Skip to main content

Ultra-Orthodox in Israel hit hard by coronavirus

Ahead of Passover, and with the coronavirus spreading in Israel, the ultra-Orthodox are instructed to avoid family gatherings and praying in groups.
JERUSALEM, ISRAEL - MARCH 31: Israeli police troops detain an Ultra Orthodox Jewish man as they enforce a partial Coronavirus lockdown in the Mea Shearim nighborhood on March 31, 2020 in Jerusalem, Israel. The Coronavirus (COVID-19) pandemic has spread to many countries across the world, claiming over 30,000 lives and infecting hundreds of thousands more. (Photo by Amir Levy/Getty Images)

Until the coronavirus hit, Shlomi Philip worked as a bartender at a popular Jerusalem night spot. With the bar shuttered, he now devotes his time to volunteering with Israel’s emergency medical teams testing for COVID-19.

Philip, the eldest of 15 children, is the only member of the family living outside the ultra-Orthodox Midi’in Ilit town. As such, he is the one who provides his parents and siblings with information about the coronavirus spread and the required precautions. Like many ultra-Orthodox families, Philip’s family does not have a television or internet and is completely cut off from the secular world. In recent days, cars fitted with loudspeakers have been making the rounds of ultra-Orthodox towns and neighborhoods, exhorting residents, in Yiddish and Hebrew, to stay home, and citing rabbis’ edicts that defying authorities’ orders to self-isolate and avoid congregation endangers others and is therefore a sin.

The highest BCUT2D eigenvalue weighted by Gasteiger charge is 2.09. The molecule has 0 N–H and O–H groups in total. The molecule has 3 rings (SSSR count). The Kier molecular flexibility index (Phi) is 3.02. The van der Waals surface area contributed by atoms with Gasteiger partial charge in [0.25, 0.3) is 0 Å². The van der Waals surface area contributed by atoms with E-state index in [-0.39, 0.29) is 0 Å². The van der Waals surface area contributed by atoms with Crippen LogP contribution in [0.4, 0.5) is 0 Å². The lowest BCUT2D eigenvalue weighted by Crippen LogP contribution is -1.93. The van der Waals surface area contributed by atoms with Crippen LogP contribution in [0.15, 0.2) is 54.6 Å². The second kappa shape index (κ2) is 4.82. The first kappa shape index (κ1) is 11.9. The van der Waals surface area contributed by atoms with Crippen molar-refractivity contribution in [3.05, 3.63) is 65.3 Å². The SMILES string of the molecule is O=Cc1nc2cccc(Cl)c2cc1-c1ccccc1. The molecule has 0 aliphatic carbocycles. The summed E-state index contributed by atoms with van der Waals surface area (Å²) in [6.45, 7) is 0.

Access the Middle East news and analysis you can trust

Join our community of Middle East readers to experience all of Al-Monitor, including 24/7 news, analyses, memos, reports and newsletters.


Only $100 per year.